Date
18 November 2018
Lau Ming-wai, vice chairman of the Youth Development Commission, said it is more realistic for the YDC to spend more time in preventing students from committing suicide than dealing with political issues. Photo: HKEJ
Lau Ming-wai, vice chairman of the Youth Development Commission, said it is more realistic for the YDC to spend more time in preventing students from committing suicide than dealing with political issues. Photo: HKEJ

YDC won’t deal with political issues, says vice chair

Lau Ming-wai, vice chairman of the Youth Development Commission (YDC), said it would be unrealistic for the public to expect the newly established agency to deal with sensitive political issues such as why young people want Hong Kong to be independent.

Lau said such issues concern not only the youth but society as a whole, and they are best addressed by the central government, SAR government and Legislative Council, the Hong Kong Economic Journal reports.

Even if the YDC supports the relaunch of political reform, for example, there is no way that the commission will take charge of the issue, he said.

On March 28 the government announced that the Commission on Youth would be upgraded into the YDT, with Chief Secretary Matthew Cheung Kin-chung as chairman.

The purpose of the revamp is to promote youth development in a more holistic manner, address young people’s concerns about education, career and home ownership, involve them more in public policy discussion and debate, and encourage them to participate in politics.

However, Senia Ng Sze-nok, a barrister and YDC member of the Democratic Party, wants the commission to look into the reasons why many young people are calling for Hong Kong independence or self-determination.

Lau, chairman of Chinese Estates Holdings Ltd., considers it more realistic for the YDC to focus on preventing students from committing suicide than dealing with political issues such as self-determination.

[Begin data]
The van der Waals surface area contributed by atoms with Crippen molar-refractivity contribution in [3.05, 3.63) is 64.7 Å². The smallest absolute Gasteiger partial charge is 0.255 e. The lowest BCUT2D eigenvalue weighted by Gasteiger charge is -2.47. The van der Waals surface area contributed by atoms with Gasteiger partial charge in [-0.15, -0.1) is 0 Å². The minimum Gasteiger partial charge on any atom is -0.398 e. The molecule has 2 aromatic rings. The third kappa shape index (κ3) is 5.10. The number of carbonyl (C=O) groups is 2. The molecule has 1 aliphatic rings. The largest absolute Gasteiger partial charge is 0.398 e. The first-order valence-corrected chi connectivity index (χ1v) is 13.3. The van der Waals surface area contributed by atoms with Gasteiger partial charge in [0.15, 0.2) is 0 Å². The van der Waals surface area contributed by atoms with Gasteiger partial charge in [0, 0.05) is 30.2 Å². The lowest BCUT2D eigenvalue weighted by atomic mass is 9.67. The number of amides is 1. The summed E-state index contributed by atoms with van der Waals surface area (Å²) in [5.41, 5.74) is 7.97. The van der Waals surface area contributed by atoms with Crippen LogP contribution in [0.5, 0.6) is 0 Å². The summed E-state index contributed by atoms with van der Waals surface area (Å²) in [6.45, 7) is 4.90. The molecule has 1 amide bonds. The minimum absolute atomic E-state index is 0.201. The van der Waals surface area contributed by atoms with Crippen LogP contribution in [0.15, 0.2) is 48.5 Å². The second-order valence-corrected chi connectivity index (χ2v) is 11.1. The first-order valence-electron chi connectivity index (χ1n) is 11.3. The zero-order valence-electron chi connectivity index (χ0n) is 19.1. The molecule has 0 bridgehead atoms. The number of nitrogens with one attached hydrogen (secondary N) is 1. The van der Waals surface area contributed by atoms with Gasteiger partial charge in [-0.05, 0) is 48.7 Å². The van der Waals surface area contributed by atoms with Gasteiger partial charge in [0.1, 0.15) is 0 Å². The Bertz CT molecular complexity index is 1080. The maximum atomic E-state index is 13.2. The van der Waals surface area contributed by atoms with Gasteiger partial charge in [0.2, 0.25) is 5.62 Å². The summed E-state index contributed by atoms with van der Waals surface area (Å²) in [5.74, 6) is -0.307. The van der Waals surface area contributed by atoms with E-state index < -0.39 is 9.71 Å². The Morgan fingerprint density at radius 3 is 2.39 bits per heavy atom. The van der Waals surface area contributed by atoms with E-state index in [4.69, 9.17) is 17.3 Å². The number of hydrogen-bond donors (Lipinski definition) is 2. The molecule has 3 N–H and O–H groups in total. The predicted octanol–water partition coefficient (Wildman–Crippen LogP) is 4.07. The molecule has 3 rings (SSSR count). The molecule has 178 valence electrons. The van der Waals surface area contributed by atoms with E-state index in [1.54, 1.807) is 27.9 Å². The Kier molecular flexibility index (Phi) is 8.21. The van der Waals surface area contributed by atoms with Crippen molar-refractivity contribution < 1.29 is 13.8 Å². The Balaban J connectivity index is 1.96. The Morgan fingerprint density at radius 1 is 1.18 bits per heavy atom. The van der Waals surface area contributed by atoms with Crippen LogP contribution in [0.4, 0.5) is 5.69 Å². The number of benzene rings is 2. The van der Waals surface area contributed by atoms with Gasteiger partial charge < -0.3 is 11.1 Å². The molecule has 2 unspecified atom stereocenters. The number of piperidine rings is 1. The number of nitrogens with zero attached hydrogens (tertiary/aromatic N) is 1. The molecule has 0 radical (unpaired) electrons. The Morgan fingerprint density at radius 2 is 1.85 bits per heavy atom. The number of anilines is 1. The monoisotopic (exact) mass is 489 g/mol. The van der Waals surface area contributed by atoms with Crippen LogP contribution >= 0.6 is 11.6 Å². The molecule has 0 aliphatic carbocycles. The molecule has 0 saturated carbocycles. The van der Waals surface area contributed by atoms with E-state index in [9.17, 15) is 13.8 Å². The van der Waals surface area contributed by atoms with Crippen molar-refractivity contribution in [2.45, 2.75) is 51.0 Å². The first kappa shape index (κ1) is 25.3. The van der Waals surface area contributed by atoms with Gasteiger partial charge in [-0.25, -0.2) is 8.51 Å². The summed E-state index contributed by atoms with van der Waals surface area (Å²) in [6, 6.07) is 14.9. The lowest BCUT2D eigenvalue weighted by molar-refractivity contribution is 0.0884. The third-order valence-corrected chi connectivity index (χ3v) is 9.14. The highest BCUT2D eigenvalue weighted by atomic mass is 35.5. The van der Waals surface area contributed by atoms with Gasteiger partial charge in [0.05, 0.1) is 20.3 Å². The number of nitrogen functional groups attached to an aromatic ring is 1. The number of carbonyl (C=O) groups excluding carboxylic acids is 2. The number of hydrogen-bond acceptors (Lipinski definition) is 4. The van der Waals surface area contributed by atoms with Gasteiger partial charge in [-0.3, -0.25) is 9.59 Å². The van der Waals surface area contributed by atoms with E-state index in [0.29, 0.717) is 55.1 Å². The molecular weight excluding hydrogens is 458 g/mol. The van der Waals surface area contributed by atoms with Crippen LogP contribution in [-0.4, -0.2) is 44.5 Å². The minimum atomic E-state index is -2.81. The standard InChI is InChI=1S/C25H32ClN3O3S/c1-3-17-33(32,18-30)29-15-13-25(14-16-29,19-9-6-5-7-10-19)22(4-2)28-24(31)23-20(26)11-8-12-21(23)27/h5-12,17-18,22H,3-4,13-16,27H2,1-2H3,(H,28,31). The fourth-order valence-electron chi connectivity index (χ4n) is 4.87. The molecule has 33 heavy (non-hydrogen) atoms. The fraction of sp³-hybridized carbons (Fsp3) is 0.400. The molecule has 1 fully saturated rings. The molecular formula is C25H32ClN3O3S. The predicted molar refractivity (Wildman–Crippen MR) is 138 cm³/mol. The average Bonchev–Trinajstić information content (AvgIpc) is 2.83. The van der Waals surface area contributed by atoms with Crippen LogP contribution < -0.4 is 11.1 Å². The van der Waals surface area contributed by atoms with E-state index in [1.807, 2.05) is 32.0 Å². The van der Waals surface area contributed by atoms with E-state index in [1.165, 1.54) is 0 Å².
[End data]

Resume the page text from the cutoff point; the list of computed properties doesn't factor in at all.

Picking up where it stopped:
Lau also criticized political figures for paying “fake” attention to the youth, noting that few candidates in elections over the past two years had really shown that they cared for the youth and wanted to help them develop themselves so they could move up the social ladder.

On the other hand, Lau thinks many young people do not really approve of political figures or parties and they cast their votes just to prevent a candidate whose beliefs are opposite theirs from getting elected.

This low degree of approval among the youth is a major hindrance to the government’s goal of involving young people in politics, Lau said.

As such, addressing this problem is one of the commission’s priorities, he said.

Lau said it is a fact that a generation gap exists between people aged 50 or above and young people.

That being the case, Lau urged YDC chairman Matthew Cheung and the other eight members who are senior government officials to make more effort to understand what young people are thinking through their participation in the commission’s affairs.

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TL/BN/CG

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